vegetable wool


vegetable wool

noun

  1. See under wool(def 5).

noun

  1. the fine, soft, curly hair that forms the fleece of sheep and certain other animals, characterized by minute, overlapping surface scales that give it its felting property.
  2. fabrics and garments of such wool.
  3. yarn made of such wool.
  4. any of various substances used commercially as substitutes for the wool of sheep or other animals.
  5. any of certain vegetable fibers, as cotton or flax, used as wool, especially after preparation by special process (vegetable wool).
  6. any finely fibrous or filamentous matter suggestive of the wool of sheep: glass wool; steel wool.
  7. any coating of short, fine hairs or hairlike processes, as on a caterpillar or a plant; pubescence.
  8. Informal. the human hair, especially when short, thick, and crisp.
Idioms
  1. all wool and a yard wide, genuine; excellent; sincere: He was a real friend, all wool and a yard wide.
  2. dyed in the wool, inveterate; confirmed: a dyed in the wool sinner.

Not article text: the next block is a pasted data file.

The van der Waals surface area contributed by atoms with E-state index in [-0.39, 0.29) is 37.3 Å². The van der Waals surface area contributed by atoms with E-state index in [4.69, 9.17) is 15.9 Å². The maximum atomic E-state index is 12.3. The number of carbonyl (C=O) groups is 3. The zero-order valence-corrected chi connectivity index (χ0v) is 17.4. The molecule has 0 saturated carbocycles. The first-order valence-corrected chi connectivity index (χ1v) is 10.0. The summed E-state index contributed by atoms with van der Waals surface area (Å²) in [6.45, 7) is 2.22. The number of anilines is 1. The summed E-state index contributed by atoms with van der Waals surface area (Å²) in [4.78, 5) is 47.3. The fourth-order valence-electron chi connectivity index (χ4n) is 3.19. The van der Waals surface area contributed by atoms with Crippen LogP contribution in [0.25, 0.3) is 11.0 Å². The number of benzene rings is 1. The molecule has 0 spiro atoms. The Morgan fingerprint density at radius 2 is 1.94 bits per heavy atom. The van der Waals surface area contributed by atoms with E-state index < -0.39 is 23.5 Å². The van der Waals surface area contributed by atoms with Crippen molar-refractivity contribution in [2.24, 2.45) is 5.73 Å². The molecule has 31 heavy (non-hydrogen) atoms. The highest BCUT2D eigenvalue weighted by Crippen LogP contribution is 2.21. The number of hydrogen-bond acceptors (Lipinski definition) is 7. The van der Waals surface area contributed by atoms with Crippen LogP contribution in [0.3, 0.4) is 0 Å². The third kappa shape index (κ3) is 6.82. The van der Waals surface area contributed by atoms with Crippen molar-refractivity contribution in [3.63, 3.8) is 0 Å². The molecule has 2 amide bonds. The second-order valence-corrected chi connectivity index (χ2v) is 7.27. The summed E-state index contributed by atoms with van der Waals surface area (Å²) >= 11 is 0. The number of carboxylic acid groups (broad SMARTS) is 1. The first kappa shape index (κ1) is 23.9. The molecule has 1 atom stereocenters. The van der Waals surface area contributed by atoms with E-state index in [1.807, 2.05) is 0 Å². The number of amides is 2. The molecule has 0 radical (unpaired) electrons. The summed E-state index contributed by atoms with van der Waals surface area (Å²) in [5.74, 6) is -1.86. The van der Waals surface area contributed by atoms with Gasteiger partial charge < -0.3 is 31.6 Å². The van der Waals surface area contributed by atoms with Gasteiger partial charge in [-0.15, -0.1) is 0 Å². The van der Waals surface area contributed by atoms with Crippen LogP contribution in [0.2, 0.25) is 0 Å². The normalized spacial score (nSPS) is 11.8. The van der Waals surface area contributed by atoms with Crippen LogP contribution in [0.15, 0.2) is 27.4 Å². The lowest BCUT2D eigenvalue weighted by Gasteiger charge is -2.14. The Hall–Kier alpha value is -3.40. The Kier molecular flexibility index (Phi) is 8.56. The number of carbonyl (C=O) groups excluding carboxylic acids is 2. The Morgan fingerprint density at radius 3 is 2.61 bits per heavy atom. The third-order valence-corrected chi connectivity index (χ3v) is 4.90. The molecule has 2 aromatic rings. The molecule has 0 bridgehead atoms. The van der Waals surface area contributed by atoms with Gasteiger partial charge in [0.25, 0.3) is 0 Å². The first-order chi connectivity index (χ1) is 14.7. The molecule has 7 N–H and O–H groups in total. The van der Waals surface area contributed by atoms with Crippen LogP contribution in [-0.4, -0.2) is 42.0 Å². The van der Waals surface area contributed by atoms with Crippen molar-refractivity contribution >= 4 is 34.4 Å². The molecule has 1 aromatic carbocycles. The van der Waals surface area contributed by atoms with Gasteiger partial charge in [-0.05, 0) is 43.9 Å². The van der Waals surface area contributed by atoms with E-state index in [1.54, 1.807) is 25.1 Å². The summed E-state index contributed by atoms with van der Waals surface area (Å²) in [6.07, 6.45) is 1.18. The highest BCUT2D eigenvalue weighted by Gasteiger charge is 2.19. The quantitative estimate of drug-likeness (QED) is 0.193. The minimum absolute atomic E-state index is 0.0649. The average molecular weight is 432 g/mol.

3. pull the wool over someone’s eyes, to deceive or delude someone: The boy thought that by hiding the broken dish he could pull the wool over his mother’s eyes.

noun

  1. the outer coat of sheep, yaks, etc, which consists of short curly hairs
  2. yarn spun from the coat of sheep, etc, used in weaving, knitting, etc
    1. cloth or a garment made from this yarn
    2. (as modifier)a wool dress
  3. any of certain fibrous materialsglass wool; steel wool
  4. informal short thick curly hair
  5. a tangled mass of soft fine hairs that occurs in certain plants
  6. dyed in the wool confirmed in one’s beliefs or opinions
  7. pull the wool over someone’s eyes to deceive or delude someone
n.

Old English wull, from Proto-Germanic *wulno (cf. Old Norse ull, Old Frisian wolle, Middle Dutch wolle, Dutch wol, Old High German wolla, German wolle, Gothic wulla), from PIE *wele- (cf. Sanskrit urna; Avestan varena; Greek lenos “wool;” Latin lana “wool,” vellus “fleece;” Old Church Slavonic vluna, Russian vulna, Lithuanian vilna “wool;” Middle Irish olann, Welsh gwlan “wool”). Figurative expression pull the wool over (someone’s) eyes is recorded from 1839, American English.

see all wool and a yard wide; pull the wool over someone’s eyes.

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